On the brink of Hitler's invasion of Poland, the films condensed here were made of a huge rally in Madison Square Garden in support of Hitler and the German government. Think back to Gary Oldman in Darkest Hour: Churchill was an outlier in being staunchly opposed to appeasement of the Führer and the Third Reich. It was a while before it was okay to be anti-Nazi in the States too. But we probably didn't know if we're not historians that a 20,000-strong rally could be mounted.Curry's doc is only 7 minutes long but it packs the biggest wallop of the group. In the IndieWire critic's view, this is the best of the lot, and indeed, it has the most resonance in this current moment. A stunning discovery.
    Last edited by Chris Knipp; 02-12-2019 at 07:33 PM.

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    English object to "Detainment" nomination.

    Just as there has been outrage at the Motion Picture Academy's announced, now reversed, decision to award the Oscars in four categories - Editing, Cinematography, Makeup and Hairstyling, and Live Action Short - during commercial breaks so the public would not see them, the English have tried to block the nomination of "Detainment" altogether. As we describe above, the Live Action Oscar finalist "Detainment" focuses on the actual 1993 abduction and murder of a two-year-old boy in England, James Bulger, by two ten-year-old boys, impressionistically depicting the interrogation of the two perpetrators with flashbacks to moments of their crime. A more interesting but less sensational topic suitable for documentary treatment would be the later punishment of the boys and its results. But that could be equally controversial in England.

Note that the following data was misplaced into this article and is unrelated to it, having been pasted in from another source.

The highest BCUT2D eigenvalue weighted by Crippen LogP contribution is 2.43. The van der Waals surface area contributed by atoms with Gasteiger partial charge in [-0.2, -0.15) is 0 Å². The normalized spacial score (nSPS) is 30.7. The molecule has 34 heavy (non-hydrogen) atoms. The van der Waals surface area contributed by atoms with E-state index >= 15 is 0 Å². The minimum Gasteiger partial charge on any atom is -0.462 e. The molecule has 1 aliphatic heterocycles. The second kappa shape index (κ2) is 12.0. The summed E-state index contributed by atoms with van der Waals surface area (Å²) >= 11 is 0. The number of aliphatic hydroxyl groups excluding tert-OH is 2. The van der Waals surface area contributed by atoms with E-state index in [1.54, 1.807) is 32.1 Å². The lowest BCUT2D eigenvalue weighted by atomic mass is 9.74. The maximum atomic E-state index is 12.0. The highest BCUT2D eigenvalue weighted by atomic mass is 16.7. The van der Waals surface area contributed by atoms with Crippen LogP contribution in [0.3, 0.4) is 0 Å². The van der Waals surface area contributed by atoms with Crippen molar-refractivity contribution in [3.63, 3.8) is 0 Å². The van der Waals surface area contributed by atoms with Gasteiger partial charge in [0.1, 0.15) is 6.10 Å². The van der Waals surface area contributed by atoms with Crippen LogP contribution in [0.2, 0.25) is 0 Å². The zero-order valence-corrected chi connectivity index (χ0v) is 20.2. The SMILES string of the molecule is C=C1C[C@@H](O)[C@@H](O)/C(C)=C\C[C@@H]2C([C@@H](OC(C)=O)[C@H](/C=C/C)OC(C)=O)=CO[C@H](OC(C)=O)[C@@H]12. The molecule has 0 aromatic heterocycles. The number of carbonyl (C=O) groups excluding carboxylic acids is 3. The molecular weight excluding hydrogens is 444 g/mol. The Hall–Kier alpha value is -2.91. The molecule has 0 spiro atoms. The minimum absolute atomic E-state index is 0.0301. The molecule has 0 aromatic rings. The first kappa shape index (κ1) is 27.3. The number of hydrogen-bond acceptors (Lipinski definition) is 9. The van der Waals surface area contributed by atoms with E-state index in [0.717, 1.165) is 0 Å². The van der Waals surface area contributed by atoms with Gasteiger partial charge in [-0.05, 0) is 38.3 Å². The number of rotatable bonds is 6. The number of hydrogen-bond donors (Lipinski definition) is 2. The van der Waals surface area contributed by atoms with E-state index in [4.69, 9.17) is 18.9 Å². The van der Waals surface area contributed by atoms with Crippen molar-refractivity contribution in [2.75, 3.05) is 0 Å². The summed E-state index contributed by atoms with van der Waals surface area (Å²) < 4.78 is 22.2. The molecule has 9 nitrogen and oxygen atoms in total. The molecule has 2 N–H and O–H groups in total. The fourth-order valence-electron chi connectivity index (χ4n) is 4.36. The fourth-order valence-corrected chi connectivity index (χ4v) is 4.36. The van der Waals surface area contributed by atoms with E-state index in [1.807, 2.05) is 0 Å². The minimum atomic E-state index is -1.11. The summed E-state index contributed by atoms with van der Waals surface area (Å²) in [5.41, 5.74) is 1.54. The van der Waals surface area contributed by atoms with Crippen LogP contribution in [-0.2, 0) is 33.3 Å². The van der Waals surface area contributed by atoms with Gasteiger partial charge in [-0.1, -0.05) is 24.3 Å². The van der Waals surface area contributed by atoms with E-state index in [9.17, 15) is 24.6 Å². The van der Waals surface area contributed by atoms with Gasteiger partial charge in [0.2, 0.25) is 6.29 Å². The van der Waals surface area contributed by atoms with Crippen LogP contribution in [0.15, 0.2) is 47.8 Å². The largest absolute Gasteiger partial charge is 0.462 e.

According to Variety, Bulger's mother and others who organized a petition to have the film removed from the Oscar list were protesting "what they see as a gratuitous depiction of a horrific incident and a too-sympathetic portrait of the killers." Variety mentions there were 100,000 signatures on the petition to withdraw "Detainment" from submission to the Oscars.

    The Irish filmmaker, Vincent Lambe, said that he was trying to add nuance to a case that is usually viewed in extreme colors (or colours). This is somewhat debatable: "Detainment" seems full of an almost hysterical excitement. But it does add some sympathy for the two young murderers, though Lambe denies this. (Am I alone in seeing them also as victims?)

    "Detainment is still one of the four Live Action Short Oscar nominees. Reviews indicate it is not likely to win. "Marguerite" seems now to be the favorite in this category though I and several other reviews I saw prefer "Fauve."

    The Oscar Shorts category seems to be more recognized by the public in recent years, partly because the finalists are now shown in theaters across the country over the weeks preceding the awards ceremony.
    Last edited by Chris Knipp; 02-19-2019 at 09:54 AM.